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After World War II, the League was replaced by the United Nations. Although enshrined as a democratic enterprise, profoundly undemocratic and scheming governments penetrated the organization from its inception. Civil war-torn China and a tyrannical and hegemonic Soviet Union, joined the other democratic allies — France, Great Britain and the United States — to create the Security Council. Expansion, inclusion and extension eventually enrolled 193 nations, including such egalitarian democracies as North Korea, Cuba, Venezuela, Iran, Afghanistan, Somalia and Saudi Arabia. The world body began as a sick organ, and deteriorated from there.

The Covenant conversation launched in earnest on January 23, 2017, when a panel of like-minded voices assembled in the crowded Gold Room of the Rayburn House Office Building. Representative Trent Franks (R-AZ,) who currently supports a bill to defund the UN, opened the proceedings by declaring, “This is a critically important issue. The United Nations started out with a noble charter … but the United Nations has not only failed their charter, they have distinctly moved in the opposite direction and done actual harm … They have become an anti-American, anti-Semitic, anti-democratic, anti-freedom mob … We need some type of alternative—a Covenant of Democratic Nations … We need to repeal and replace.”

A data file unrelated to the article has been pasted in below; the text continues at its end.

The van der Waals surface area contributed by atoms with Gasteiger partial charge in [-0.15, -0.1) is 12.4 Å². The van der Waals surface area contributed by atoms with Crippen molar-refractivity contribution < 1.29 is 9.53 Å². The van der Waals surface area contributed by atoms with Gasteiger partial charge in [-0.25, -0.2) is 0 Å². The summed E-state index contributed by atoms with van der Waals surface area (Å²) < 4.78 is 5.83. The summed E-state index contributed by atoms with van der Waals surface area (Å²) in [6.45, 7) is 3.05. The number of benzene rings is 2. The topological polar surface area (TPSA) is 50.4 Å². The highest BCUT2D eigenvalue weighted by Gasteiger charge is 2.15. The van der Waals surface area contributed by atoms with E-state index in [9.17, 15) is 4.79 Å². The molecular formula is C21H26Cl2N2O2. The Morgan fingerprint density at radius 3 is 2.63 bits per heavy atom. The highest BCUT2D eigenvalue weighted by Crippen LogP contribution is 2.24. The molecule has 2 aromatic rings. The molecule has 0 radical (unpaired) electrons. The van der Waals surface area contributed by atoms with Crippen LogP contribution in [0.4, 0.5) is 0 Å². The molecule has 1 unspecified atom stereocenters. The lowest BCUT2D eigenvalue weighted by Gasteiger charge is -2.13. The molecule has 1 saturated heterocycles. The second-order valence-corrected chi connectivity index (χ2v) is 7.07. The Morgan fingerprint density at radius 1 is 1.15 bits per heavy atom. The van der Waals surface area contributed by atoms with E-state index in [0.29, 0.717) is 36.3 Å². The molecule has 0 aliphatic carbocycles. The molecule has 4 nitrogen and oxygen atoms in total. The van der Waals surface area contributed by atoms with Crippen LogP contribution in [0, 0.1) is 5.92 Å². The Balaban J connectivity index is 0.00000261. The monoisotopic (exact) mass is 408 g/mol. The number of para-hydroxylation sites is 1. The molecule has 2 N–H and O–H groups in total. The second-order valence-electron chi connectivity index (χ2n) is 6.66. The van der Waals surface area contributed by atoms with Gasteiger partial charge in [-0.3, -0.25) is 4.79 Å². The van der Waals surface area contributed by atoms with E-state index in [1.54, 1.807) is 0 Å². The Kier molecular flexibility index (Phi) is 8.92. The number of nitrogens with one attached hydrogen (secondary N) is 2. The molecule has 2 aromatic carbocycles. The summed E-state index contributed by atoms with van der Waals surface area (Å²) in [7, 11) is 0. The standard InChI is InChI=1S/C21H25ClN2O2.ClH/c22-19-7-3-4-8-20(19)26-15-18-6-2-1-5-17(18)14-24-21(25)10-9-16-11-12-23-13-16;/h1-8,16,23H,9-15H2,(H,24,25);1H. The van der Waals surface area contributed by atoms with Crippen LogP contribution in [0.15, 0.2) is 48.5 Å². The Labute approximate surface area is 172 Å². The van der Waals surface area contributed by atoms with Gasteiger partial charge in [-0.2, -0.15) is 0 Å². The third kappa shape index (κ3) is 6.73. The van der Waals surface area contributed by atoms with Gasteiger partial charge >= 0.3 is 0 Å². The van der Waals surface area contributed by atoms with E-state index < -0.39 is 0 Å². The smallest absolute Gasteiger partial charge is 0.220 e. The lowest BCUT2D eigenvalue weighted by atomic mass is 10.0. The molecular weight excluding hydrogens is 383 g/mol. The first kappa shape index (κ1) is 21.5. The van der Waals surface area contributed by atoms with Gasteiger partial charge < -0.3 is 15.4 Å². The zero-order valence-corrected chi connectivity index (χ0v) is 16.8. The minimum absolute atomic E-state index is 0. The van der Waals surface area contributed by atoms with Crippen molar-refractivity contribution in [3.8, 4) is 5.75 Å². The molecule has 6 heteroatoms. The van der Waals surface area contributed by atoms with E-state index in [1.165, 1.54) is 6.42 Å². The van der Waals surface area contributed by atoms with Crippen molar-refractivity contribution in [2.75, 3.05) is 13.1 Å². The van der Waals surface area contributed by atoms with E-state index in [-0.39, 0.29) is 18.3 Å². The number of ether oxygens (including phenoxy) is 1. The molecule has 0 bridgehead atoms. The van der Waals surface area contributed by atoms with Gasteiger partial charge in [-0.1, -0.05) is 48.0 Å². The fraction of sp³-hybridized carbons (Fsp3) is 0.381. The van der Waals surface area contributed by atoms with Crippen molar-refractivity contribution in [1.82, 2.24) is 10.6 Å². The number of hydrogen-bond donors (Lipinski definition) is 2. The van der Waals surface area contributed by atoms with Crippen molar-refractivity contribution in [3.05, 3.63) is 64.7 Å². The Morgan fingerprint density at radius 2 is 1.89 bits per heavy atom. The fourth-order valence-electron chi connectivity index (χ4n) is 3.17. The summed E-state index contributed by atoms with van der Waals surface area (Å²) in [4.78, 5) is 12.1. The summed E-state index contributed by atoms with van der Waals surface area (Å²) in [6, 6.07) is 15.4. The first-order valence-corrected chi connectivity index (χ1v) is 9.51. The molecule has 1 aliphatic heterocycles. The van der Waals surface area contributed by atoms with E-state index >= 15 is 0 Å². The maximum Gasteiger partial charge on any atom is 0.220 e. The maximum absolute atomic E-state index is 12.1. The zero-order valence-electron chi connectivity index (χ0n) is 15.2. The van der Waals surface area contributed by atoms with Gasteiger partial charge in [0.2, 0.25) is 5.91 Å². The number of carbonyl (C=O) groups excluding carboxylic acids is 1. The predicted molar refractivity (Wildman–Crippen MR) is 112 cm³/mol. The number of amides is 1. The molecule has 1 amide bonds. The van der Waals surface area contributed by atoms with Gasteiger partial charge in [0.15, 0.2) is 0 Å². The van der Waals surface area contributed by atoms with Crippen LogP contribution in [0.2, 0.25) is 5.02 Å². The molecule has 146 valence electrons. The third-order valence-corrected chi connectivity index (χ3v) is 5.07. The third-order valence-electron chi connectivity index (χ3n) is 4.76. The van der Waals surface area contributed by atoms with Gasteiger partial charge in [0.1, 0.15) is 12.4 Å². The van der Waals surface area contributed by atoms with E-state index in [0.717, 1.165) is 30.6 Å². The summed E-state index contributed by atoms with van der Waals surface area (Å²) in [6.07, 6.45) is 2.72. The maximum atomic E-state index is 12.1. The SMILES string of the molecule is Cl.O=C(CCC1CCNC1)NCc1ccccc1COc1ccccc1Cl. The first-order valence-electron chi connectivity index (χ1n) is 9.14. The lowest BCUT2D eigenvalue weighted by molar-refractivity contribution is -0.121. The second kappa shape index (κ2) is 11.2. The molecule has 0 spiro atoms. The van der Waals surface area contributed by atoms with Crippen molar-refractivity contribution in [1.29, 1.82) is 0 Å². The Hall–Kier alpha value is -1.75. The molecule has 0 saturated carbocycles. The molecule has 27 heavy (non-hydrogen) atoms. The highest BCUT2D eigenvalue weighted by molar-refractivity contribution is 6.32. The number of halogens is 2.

Representative Franks was followed by panelist Ben Cohen of The Israel Project, who lamented, “You now have states that are basically glorified concentration camps … like North Korea, who get to have an equal voice with Australia, Canada and the United States.” Ironically, said Cohen, while these other nations have full equality, one nation, Israel is the only nation whose sovereignty is “chipped away at on a daily basis.” Yet, he added, the UN did little to stop human rights calamities in Cambodia, Bosnia, Rwanda or present-day Syria. Cohen called for swift action on a new body as “the present situation is untenable.”

Panelist Kenneth Marcus, former director of the US Civil Rights Commission, coined the term “Amexit” in a column in The Algemeiner. He observed that withholding funds from the UN in exchange “for some trivial reform” was not workable. The world needed more. Marcus said the reason to form a new body was precisely because “the goals and mission of the United Nations are so important that we need to consider replacing it … we need to start right away … and think big.”